Genome-wide association studies (GWAS) can identify genetic variants responsible for naturally occurring and quantitative phenotypic variation. Association studies therefore provide a powerful complement to approaches that rely on de novo mutations for characterizing gene function. Although bacteria should be amenable to GWAS, few GWAS have been conducted on bacteria, and the extent to which nonindependence among genomic variants (e.g., linkage disequilibrium [LD]) and the genetic architecture of phenotypic traits will affect GWAS performance is unclear. We apply association analyses to identify candidate genes underlying variation in 20 biochemical, growth, and symbiotic phenotypes among 153 strains of Ensifer meliloti. For 11 traits, we find genotype-phenotype associations that are stronger than expected by chance, with the candidates in relatively small linkage groups, indicating that LD does not preclude resolving association candidates to relatively small genomic regions. The significant candidates show an enrichment for nucleotide polymorphisms (SNPs) over gene presence-absence variation (PAV), and for five traits, candidates are enriched in large linkage groups, a possible signature of epistasis. Many of the variants most strongly associated with symbiosis phenotypes were in genes previously identified as being involved in nitrogen fixation or nodulation. For other traits, apparently strong associations were not stronger than the range of associations detected in permuted data. In sum, our data show that GWAS in bacteria may be a powerful tool for characterizing genetic architecture and identifying genes responsible for phenotypic variation. However, careful evaluation of candidates is necessary to avoid false signals of association.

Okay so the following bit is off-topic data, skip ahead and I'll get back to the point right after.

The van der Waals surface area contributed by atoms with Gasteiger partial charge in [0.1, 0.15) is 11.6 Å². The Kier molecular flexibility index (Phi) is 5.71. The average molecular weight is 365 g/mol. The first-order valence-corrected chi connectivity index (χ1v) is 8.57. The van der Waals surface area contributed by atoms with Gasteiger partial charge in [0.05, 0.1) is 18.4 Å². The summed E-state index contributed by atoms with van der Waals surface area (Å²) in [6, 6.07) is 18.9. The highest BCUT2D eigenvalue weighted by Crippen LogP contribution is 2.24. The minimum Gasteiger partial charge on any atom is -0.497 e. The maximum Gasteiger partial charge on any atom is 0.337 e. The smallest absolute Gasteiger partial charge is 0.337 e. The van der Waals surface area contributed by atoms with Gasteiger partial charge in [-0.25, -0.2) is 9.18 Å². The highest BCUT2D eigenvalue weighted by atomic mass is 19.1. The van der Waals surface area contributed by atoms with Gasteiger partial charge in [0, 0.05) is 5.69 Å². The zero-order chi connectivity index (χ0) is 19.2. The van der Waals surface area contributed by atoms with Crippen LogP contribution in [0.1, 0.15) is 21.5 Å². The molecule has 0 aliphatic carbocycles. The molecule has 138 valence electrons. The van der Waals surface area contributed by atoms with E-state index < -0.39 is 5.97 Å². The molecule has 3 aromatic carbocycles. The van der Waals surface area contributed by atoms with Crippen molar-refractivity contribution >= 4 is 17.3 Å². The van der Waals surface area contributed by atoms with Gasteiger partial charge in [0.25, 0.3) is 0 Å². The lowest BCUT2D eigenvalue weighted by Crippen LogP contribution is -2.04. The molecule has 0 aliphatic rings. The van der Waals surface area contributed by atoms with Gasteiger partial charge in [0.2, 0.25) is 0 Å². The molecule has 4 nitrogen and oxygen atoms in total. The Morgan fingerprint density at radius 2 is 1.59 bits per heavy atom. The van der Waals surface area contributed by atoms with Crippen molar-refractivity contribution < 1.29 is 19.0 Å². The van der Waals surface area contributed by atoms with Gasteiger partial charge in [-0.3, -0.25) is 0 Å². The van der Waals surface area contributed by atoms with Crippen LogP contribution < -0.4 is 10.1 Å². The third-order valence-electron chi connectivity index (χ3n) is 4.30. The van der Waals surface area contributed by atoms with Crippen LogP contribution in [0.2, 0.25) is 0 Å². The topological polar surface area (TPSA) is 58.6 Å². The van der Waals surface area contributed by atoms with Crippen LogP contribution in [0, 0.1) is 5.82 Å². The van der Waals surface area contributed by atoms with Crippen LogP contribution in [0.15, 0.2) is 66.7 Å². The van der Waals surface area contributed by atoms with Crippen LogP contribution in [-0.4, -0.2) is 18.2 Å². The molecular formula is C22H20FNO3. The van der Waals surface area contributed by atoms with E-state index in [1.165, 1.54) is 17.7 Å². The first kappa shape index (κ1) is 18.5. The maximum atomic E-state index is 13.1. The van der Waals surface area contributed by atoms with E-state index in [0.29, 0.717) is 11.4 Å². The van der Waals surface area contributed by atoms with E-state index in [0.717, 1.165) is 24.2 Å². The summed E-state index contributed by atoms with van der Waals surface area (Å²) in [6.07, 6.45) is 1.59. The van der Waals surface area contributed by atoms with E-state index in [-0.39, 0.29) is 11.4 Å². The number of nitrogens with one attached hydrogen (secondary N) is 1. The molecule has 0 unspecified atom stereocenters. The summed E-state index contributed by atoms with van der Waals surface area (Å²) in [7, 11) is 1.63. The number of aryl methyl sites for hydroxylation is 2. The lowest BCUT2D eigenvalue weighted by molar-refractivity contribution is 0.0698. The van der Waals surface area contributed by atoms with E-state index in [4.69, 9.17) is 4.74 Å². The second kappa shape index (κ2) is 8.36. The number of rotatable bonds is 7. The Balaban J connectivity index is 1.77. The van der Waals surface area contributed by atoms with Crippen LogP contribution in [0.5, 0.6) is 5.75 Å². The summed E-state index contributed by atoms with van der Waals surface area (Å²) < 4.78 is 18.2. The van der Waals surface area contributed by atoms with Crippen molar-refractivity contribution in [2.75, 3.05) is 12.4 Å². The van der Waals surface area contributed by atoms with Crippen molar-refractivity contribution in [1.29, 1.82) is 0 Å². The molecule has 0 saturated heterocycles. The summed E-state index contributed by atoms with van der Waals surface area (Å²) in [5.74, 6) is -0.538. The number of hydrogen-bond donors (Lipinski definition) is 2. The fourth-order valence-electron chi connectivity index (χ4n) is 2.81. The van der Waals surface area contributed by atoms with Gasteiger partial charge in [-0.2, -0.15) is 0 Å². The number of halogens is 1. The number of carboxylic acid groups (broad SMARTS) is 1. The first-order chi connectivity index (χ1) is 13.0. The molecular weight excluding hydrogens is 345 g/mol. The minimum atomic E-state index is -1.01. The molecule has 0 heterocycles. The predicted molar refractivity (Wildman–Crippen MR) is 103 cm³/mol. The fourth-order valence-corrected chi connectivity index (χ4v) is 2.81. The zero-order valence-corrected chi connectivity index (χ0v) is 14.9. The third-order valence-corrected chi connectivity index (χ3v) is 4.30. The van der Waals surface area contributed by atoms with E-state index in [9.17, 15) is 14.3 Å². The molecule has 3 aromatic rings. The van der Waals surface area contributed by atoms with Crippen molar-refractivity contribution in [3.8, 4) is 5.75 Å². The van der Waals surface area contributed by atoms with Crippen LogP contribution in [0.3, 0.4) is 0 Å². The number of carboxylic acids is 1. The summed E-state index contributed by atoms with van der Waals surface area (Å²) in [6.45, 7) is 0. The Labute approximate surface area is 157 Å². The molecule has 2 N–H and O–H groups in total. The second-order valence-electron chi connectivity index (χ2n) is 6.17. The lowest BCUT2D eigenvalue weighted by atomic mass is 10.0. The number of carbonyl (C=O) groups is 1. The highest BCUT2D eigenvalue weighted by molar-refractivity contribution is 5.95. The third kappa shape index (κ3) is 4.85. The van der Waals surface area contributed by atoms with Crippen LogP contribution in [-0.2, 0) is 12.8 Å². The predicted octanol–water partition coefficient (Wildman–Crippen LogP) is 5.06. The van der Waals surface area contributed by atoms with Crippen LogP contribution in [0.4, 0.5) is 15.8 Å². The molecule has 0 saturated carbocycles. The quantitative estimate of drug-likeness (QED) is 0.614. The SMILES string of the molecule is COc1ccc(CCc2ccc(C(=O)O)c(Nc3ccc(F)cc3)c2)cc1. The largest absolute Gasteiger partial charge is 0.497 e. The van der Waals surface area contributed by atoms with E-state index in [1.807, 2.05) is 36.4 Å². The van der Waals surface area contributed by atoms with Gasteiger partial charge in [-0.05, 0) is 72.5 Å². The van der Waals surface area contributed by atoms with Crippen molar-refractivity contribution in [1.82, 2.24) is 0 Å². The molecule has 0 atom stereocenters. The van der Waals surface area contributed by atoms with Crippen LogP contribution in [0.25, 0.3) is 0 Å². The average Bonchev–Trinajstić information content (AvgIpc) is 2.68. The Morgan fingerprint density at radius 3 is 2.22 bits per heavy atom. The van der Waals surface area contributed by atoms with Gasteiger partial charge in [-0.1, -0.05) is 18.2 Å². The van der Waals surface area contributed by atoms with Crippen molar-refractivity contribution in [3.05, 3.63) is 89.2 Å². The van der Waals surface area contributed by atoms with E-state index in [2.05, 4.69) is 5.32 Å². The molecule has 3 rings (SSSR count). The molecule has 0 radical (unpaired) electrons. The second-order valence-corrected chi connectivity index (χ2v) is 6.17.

Bibliographical noteFunding Information:
This material is based upon work supported by the National Science Foundation under grant numbers IOS-1237993 and IOS-1724993; additional support came from USDA-HATCH Award MIN-71-030. Computing resources were provided by the Minnesota Supercomputing Institute (MSI) at the University of Minnesota.
- Chip heritability
- Genetic architecture
- Linkage disequilibrium